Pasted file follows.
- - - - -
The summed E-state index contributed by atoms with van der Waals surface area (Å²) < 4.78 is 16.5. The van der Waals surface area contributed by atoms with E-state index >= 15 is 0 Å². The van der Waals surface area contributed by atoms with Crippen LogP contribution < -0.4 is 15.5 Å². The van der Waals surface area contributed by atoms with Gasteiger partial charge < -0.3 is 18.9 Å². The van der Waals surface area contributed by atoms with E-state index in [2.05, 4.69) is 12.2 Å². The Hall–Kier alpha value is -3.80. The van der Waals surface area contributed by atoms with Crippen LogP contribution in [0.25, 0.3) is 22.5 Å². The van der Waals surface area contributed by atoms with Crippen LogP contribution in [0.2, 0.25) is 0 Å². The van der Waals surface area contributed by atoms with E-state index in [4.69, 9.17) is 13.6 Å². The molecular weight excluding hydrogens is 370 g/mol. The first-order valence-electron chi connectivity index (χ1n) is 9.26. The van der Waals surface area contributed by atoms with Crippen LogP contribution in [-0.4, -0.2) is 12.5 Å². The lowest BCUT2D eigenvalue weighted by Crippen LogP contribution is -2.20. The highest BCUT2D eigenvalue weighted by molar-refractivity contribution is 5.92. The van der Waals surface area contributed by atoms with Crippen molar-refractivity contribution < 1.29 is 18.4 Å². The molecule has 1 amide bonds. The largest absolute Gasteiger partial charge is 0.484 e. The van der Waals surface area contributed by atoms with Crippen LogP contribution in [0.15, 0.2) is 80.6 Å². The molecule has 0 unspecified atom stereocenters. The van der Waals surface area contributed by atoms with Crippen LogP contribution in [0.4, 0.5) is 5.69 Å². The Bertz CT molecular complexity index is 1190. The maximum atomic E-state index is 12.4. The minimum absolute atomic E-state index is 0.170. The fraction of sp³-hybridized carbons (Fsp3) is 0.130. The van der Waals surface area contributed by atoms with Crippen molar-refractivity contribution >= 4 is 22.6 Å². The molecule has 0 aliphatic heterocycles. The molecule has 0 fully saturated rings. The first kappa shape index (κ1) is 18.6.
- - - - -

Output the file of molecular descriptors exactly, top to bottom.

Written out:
The summed E-state index contributed by atoms with van der Waals surface area (Å²) < 4.78 is 16.5. The van der Waals surface area contributed by atoms with E-state index >= 15 is 0 Å². The van der Waals surface area contributed by atoms with Crippen LogP contribution < -0.4 is 15.5 Å². The van der Waals surface area contributed by atoms with Gasteiger partial charge < -0.3 is 18.9 Å². The van der Waals surface area contributed by atoms with E-state index in [2.05, 4.69) is 12.2 Å². The Hall–Kier alpha value is -3.80. The van der Waals surface area contributed by atoms with Crippen LogP contribution in [0.25, 0.3) is 22.5 Å². The van der Waals surface area contributed by atoms with Crippen LogP contribution in [0.2, 0.25) is 0 Å². The van der Waals surface area contributed by atoms with E-state index in [4.69, 9.17) is 13.6 Å². The molecular weight excluding hydrogens is 370 g/mol. The first-order valence-electron chi connectivity index (χ1n) is 9.26. The van der Waals surface area contributed by atoms with Crippen LogP contribution in [-0.4, -0.2) is 12.5 Å². The lowest BCUT2D eigenvalue weighted by Crippen LogP contribution is -2.20. The highest BCUT2D eigenvalue weighted by molar-refractivity contribution is 5.92. The van der Waals surface area contributed by atoms with Crippen molar-refractivity contribution < 1.29 is 18.4 Å². The molecule has 1 amide bonds. The largest absolute Gasteiger partial charge is 0.484 e. The van der Waals surface area contributed by atoms with Crippen LogP contribution in [0.15, 0.2) is 80.6 Å². The molecule has 0 unspecified atom stereocenters. The van der Waals surface area contributed by atoms with Crippen LogP contribution in [0.4, 0.5) is 5.69 Å². The Bertz CT molecular complexity index is 1190. The maximum atomic E-state index is 12.4. The minimum absolute atomic E-state index is 0.170. The fraction of sp³-hybridized carbons (Fsp3) is 0.130. The van der Waals surface area contributed by atoms with Crippen molar-refractivity contribution >= 4 is 22.6 Å². The molecule has 0 aliphatic heterocycles. The molecule has 0 fully saturated rings. The first kappa shape index (κ1) is 18.6.